by - Sunday, February 21, 2016

Overspending is a bad habit that's hard to break 'cause it's easy to just give in to the voice inside our heads that says "buy this, buy that", than to exercise control over our spending impulses. It's a vicious cycle of mindlessly splurging on impractical or non-essential things at the moment in exchange for short-lived contentment. Conforming to the norms influenced by, guess what, social media, we may not realize it as it is, but it definitely conspires to those voices in our heads that bring about leakage to our budget. Tsk. Tsk.

Back in the old days when I'm bored as hell, I used to check social media to keep myself updated with the latest trends and where tos. Well, it's the goddamn modern newspaper (mostly the entertainment section) filling me in with diverse infos. Glad I sift through infos of which I suppose adds real value to my life: experiences that I could try on or learn something new about. I hate to admit, but frankly, it holds a huge influence to my spending habits as well with the online selling going on and those everything-under-the-sun marketing that are just irresistibly enticing.

The sum and substance is, in actuality, it is difficult to escape once you're sucked in a black hole of financial mess. Willpower alone is bleak attempt to change your overspending tendencies. It takes real courage to act on gaining control over your current financial situation and self-discipline to really pull it off.

Majority of us associate happiness with spending money on things that make us "happy" for awhile or relieve our stress from work by partying over drinks or goin' on a trip somewhere, so by the time we receive our paycheck (without proper planning or money cushion), we start to go broke again (unless you have Midas touch) and depend miserably on our next paycheck, worse, be ensnared in debt. I bet this is a common dilemma for people in their 20s, because even I have experienced this.

Turning over a new leaf, let's change our approach to our finances shall we?

Basically, awareness of your spending habit and current financial situation:

Money in your bank account, savings or emergency funds, debts, utility bills, etc.

Set monthly financial goals:

- determine how much money you want to save every payday, say 10% - 20% of your income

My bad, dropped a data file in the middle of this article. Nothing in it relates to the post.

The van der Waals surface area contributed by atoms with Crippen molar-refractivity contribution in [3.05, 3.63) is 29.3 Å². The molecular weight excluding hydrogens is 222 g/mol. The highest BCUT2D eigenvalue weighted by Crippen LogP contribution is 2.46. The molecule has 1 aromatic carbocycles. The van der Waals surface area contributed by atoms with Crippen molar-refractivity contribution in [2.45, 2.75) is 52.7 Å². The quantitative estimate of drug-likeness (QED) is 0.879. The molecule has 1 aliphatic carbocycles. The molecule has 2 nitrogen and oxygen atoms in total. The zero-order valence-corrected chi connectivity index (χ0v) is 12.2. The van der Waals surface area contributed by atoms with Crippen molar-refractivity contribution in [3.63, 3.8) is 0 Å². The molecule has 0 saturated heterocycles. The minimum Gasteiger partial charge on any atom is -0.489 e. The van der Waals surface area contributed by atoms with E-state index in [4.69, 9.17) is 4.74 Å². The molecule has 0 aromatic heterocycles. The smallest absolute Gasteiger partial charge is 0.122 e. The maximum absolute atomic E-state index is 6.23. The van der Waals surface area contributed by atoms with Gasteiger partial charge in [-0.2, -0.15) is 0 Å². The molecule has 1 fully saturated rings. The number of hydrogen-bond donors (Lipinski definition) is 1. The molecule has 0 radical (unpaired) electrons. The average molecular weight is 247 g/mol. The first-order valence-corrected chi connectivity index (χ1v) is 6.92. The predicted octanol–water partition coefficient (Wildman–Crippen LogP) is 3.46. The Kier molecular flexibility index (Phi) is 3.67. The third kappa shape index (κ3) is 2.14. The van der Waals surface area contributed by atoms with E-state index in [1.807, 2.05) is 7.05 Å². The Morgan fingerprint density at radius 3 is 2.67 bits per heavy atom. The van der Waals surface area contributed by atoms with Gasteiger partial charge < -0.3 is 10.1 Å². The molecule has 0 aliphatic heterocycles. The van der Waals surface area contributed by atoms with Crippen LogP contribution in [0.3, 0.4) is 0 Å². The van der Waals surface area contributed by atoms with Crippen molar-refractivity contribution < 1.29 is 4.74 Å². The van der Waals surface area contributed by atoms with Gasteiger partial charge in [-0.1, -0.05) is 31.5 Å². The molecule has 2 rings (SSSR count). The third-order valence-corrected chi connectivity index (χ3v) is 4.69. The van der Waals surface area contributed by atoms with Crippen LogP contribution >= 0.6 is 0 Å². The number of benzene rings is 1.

- settle your debts

- stop using credit

- restrain from loaning money

- agree on how much money you want to spend on leisure

- side projects to earn extra income

Take note: DON'T spend your savings, just don't. You may invest your savings for compound interest or anything similar though.

Make a simple (non-restricting) budget you can stick to and don't spend more than that. Do it for 21 days, and you'll see favorable results and soon adapt the habit of spending less.

Keep track of your spending - make a list of your expenditures or keep a record on your smartphone or you can download an App for that. As for me, I keep a record through my mobile's Notes App. Create grocery lists, deliberate before buying, carry just enough cash, find economical alternatives, go for communal living spaces or tiny home rentals, cook your own meals, choose local products, save on electricity, cut off monthly subscriptions, or what have you.

Read books and articles or listen to audio books about financial success and money management.

Challenge your self in applying these 3 steps for at least 25-30 days, and you'll definitely feel a beneficial transformation.

Once you've adapted to these new money habits, sure as hell you'll manage your money better than ever, and don't forget to share your know-how's to people you care about who's unfortunately also having this kind of trouble.

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